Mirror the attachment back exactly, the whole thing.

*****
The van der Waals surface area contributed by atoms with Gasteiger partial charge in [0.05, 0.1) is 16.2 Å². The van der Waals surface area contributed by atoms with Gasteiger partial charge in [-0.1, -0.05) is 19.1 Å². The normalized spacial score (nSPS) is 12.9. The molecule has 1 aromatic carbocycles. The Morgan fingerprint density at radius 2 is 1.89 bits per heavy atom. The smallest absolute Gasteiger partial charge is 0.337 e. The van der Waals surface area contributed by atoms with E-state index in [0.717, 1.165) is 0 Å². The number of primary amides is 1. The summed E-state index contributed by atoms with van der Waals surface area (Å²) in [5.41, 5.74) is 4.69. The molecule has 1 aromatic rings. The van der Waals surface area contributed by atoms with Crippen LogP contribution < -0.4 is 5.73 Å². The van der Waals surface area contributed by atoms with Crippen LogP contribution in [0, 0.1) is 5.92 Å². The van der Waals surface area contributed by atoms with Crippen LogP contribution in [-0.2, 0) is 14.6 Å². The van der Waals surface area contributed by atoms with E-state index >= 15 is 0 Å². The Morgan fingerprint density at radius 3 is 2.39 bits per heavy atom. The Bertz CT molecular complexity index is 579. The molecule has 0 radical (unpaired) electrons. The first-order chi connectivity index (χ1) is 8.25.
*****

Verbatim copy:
The van der Waals surface area contributed by atoms with Gasteiger partial charge in [0.05, 0.1) is 16.2 Å². The van der Waals surface area contributed by atoms with Gasteiger partial charge in [-0.1, -0.05) is 19.1 Å². The normalized spacial score (nSPS) is 12.9. The molecule has 1 aromatic carbocycles. The Morgan fingerprint density at radius 2 is 1.89 bits per heavy atom. The smallest absolute Gasteiger partial charge is 0.337 e. The van der Waals surface area contributed by atoms with E-state index in [0.717, 1.165) is 0 Å². The number of primary amides is 1. The summed E-state index contributed by atoms with van der Waals surface area (Å²) in [5.41, 5.74) is 4.69. The molecule has 1 aromatic rings. The van der Waals surface area contributed by atoms with Crippen LogP contribution < -0.4 is 5.73 Å². The van der Waals surface area contributed by atoms with Crippen LogP contribution in [0, 0.1) is 5.92 Å². The van der Waals surface area contributed by atoms with Crippen LogP contribution in [-0.2, 0) is 14.6 Å². The van der Waals surface area contributed by atoms with E-state index >= 15 is 0 Å². The Morgan fingerprint density at radius 3 is 2.39 bits per heavy atom. The Bertz CT molecular complexity index is 579. The molecule has 0 radical (unpaired) electrons. The first-order chi connectivity index (χ1) is 8.25.